Understanding Color Blindness


In this tutorial we will explore color deficiency or color blindness. How does a color-blind person see color? How do we predict/simulate the color perception of a color-blind person? Understanding the mechanisms of color deficiency would allow you to appreciate daltonization, techniques that help regain some of the color perception for a color blind person.

In some sense predicting/synthesizing the view of the world as it appears to a deficient color vision is a philosophical issue: can we ever be sure of another’s (color) sensation? Naturally, there are many competing theories to color blindness. They vary in the assumptions they make about the mechanisms behind color-blind vision. This tutorial is based on the theory described in the classic paper by Brettel et al. (1997).

What is Color Blindness?

Color blindness is a hereditary condition. Around 1 in 12 males are affected by color blindness while 1 in 200 females are affected by color blindness. The reason more males are impacted is because color blindness occurs when there is a defect in the X chromosome. Since males have one X chromosome compared to two in females, males are more susceptible to X chromosome defection. It’s almost like females have built-in Dual Modular Redundancy for color perception!

A person who has all three types of cones working normally is referred to as a trichromat. A person who has two types of cones working is referred to as a dichromat. The most rare of them all is a monochromat who has one type of cone working. Dichromatic vision is further classified into three types: protanopia, where L cones are missing, deuteranopia, where M cones are missing, and tritanopia, where S cones are missing.

In addition to dichromatic vision (protanopia, deuteranopia, and tritanopia) where one cone type is completely missing, there is also anomalous trichromatic vision, again of three different kinds (called protanomaly, deuteranomaly, and tritanomaly), where the corresponding cone cells, instead of being absent, are mutated to peak at a different wavelength from that in the normal cone cells. Anomalous trichromats are sometimes called “color weak” instead of color blind.

In this tutorial, we will focus on dichromatic vision and use protanopia as a running example, but the same principles apply to the other kinds of color blindness.

The Principles

Normal color perception is 3D in that each color can be represented by a point in a 3D space. The plot below plots the spectral locus in the LMS space. We know that the colors that a color-blind person can see are a subset of the colors that people with normal vision can see. So the question is, where do those colors lie in the LMS space?

Building the Intuition

You might be thinking that if one type of cone cells is missing, the perceivable colors should then lie on a 2D plane. And you would be right. Extensive research has shown that colors that a dichromat can see lie on a 2D plane, as opposed to in a 3D space in a normal trichromatic vision. Geometrically, you can think of this as projecting a point $[L, M, S]$, a color that a trichromat can see, onto a plane $\mathbf{P}$; the projected point $[L', M', S']$ on the plane $\mathbf{P}$ represents the actual color that a dichromat would see.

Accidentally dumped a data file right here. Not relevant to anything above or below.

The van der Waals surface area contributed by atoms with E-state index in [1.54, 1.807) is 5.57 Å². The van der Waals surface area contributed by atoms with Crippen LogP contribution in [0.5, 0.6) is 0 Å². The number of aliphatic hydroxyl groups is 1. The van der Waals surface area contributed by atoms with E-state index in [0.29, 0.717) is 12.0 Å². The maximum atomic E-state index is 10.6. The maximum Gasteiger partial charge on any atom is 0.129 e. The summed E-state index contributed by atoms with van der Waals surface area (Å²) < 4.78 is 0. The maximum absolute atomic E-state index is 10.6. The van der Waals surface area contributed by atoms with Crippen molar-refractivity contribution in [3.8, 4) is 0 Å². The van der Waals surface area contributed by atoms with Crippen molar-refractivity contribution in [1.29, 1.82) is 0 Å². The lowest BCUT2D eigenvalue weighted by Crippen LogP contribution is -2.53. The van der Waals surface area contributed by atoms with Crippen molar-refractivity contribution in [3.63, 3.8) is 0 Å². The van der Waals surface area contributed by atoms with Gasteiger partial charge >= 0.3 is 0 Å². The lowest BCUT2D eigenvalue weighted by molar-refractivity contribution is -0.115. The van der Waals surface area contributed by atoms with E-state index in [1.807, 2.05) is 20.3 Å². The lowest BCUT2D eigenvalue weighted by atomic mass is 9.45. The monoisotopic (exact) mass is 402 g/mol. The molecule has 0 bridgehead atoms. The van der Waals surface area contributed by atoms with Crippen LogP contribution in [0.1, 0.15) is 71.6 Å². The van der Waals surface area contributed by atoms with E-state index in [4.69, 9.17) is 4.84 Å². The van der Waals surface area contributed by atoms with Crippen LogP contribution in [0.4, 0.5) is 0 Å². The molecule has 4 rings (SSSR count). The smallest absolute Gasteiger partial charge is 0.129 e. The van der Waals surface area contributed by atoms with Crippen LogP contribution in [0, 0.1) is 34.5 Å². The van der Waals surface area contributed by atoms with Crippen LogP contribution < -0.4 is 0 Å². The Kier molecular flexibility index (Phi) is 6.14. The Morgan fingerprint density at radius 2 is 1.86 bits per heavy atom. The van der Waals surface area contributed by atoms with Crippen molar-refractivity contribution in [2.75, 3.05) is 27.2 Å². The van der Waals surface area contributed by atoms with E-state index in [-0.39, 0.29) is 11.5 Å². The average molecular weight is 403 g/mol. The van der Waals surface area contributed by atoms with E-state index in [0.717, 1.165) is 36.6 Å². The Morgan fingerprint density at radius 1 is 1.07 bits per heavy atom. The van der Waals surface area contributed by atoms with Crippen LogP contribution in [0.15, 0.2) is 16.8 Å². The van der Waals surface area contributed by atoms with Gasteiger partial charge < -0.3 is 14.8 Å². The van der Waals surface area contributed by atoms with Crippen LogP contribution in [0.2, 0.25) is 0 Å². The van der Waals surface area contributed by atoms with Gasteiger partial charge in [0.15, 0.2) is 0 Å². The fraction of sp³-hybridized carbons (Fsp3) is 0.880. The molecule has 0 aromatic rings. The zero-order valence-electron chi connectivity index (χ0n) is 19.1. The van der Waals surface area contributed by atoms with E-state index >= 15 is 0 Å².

Two questions remain. First, where is the plane $\mathbf{P}$? Naturally, this plane would depend on the exact kind of dichromacy a color-blind person has. Second, how is a color (3D point) mapped to the 2D plane $\mathbf{P}$?

Answering the questions depends on the assumption made about color blindness. A widely accepted assumption is that a color $C$ $[L, M, S]$ will be perceived as the color $C'$ $[L', M, S]$ by a protanope. Note that the M and S cone responses do not change, and only the L cone response changes. This assumption is not unreasonable: since a protanope misses the L cones, the M and S cone responses should not change. Intuitively, this is moving the color $C$ along the L-axis in the LMS space.

Since the M and S coordinates do not change, this mapping is essentially an orthographic projection of the point $C$ $[L, M, S]$ toward the MS-plane and intersecting the projection with the plane $\mathbf{P}$. The intercept on $\mathbf{P}$ is $C'$. Note that if $L'$ was 0, $\mathbf{P}$ would exactly be the MS-plane, but as we will see later, $L'$ is not 0, and so the MS-plane and $\mathbf{P}$ are not the same. Equivalently, you can also think of this as an oblique projection of the point $C$ onto $\mathbf{P}$, and the projected point is $C'$.

This assumption about dichromacy has two important implications. First, all the colors along the $\overline{CC'}$ line will be perceived as the same color by a protanope, since all those colors will eventually be mapped to the same point $C'$. In general, all the colors on a line parallel to the L-axis will be perceived as the same color. Such a line is sometimes called a confusion line. Toggle the "Show Lines of Confusion" button in the plot below to see the lines. Second, the color $C'$, which lies on the plane $\mathbf{P}$, is perceived as the same between a trichromat and a protanope, because projecting $C'$ to $\mathbf{P}$ yields $C'$ itself. Colors like $C'$ are called isochromes. In general, any color that is on the plane $\mathbf{P}$ is an isochrome.

The second point above is critical; it allows us to derive the plane $\mathbf{P}$. A plane is uniquely described by 3 points. If we can find 3 isochromes, we can construct the plane! This is easier said than done, because we can never be certain of another person's color sensation. Imagine we have a normal trichromat and a protanope look at a color; even if they have the same color sensation, how would they communicate with each other about it? Note that this is a different task from asking a dichromat whether two colors appear the same, for which we could simply use two colors from a confusion line.

Note: the particular LMS cone sensitivities used here are the Hunt-Pointer-Estevez cone sensitivities, where the cone sensitivities are normalized such that they produce an equal LMS value for EEW.